Emotional eating is eating in response to positive or negative emotions rather than physical hunger. Many people use food as a reward or to celebrate, and, in moderation, this is unlikely to lead to problems. If eating becomes a primary coping mechanism in the face of stress, or feeling upset, exhausted, or bored, a person risks beginning an unhealthy cycle that does not address these underlying feelings. Emotional eating may interfere with making healthy food choices and ultimately lead to weight gain.
Everyone eats for reasons other than hunger once in a while. If this happens regularly and in response to negative emotions, it may be a sign of emotional eating. Indicators can include frequently eating when not hungry or changing one's eating habits during difficult or stressful times. Often, people develop feelings of guilt after eating under these circumstances, and this can lead to more eating. If this behavior becomes increasingly commonplace, the person may have a problem that needs to be addressed. Another sign of emotional eating is weight gain; many people with this mental health condition are overweight.
Emotional eating tends to more common in women than men and is uncommon in children. It is a recognized psychiatric condition that experts believe often originates or is made worse by individual, family, and cultural factors. Identifying the underlying cause helps direct management of the condition.
Depression and obesity are often associated with emotional eating habits. Diets that restrict food intake can result in emotional eating and subsequent weight gain in vulnerable individuals. Some people have poor self-awareness that results in a disordered sensitivity to feelings of fullness, leading to eating when not hungry. Some of these issues are related to parenting practices beginning in childhood.
Post-traumatic stress disorder (PTSD) is also linked to emotional eating. Normally, people experience reduced hunger after a stressful event, but people with PTSD may have unusually high feelings of hunger after stress and overeat in response.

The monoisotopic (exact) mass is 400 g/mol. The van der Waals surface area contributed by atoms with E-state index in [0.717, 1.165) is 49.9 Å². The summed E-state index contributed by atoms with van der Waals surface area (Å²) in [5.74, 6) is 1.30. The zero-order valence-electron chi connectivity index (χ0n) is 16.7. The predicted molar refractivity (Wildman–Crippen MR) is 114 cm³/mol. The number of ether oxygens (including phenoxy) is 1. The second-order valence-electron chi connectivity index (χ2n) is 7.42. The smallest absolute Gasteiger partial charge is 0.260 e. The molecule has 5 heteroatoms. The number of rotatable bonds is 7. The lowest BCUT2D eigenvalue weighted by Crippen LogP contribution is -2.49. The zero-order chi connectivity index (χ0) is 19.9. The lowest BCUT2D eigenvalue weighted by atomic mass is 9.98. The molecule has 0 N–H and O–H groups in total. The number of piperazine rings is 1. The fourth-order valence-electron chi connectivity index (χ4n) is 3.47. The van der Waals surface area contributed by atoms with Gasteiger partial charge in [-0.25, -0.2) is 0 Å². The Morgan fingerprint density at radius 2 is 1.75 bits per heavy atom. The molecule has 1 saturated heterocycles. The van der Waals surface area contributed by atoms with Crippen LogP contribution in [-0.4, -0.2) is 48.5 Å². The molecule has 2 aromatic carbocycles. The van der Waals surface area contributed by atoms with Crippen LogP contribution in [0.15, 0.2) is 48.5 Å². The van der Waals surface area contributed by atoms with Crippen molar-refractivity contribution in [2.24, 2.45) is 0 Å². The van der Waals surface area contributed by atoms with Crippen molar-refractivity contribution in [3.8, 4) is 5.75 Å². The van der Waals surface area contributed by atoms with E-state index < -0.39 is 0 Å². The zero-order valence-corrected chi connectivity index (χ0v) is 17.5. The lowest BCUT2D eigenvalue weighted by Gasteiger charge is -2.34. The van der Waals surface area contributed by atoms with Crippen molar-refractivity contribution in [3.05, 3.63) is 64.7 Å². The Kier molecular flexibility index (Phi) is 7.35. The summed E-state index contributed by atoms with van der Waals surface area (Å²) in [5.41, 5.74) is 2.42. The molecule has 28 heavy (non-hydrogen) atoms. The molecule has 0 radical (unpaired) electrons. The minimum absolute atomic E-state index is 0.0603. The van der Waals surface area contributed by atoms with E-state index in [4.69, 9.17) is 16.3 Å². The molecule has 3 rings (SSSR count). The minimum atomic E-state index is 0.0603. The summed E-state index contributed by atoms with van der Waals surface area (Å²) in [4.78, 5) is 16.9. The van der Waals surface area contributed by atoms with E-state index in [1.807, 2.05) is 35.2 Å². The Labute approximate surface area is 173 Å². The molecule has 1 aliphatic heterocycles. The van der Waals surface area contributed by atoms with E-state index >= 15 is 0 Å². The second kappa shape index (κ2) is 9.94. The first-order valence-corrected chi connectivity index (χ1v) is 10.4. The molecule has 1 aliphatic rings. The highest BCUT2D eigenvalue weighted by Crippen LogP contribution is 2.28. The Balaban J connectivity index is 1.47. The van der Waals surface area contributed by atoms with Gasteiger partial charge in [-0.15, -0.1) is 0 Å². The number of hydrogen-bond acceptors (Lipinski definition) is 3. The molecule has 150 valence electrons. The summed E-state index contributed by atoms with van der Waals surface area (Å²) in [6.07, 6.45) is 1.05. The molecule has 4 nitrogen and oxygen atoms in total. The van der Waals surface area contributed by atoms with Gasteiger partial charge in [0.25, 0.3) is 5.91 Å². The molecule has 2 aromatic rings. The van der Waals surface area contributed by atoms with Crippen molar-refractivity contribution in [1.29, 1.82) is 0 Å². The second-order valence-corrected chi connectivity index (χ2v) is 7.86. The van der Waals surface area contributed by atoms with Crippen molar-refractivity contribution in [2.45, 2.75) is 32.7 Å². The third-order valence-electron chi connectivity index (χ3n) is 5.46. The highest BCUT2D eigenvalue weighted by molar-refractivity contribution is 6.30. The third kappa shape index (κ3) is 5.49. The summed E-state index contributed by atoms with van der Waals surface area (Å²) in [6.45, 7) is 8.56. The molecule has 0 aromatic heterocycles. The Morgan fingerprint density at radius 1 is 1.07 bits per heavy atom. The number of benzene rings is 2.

Only a healthcare professional can diagnose emotional eating, and the diagnosis requires taking time to explore lifestyle and behaviors, particularly around eating habits, and identifying triggers of excessive eating. Several questionnaires can assist in making a diagnosis; this information will help identify the most suitable treatment plan.
Dieting is one of the major risk factors for emotional eating. When a person regularly under-eats, the body cannot distinguish between diet-imposed food restriction and real food shortage. Dieting usually increases hunger and appetite. If a person who is susceptible to emotional eating is faced with these feelings and is then stressed or has a negative emotional experience, they are very likely to overeat in response. For these reasons, people who are emotional eaters usually find their diets fail.
Feeling depressed usually results in a reduced appetite and subsequent weight loss. Some people, however, feel more hungry when depressed and will emotionally eat and gain weight. Many experts believe emotional eating is the link between depression and obesity.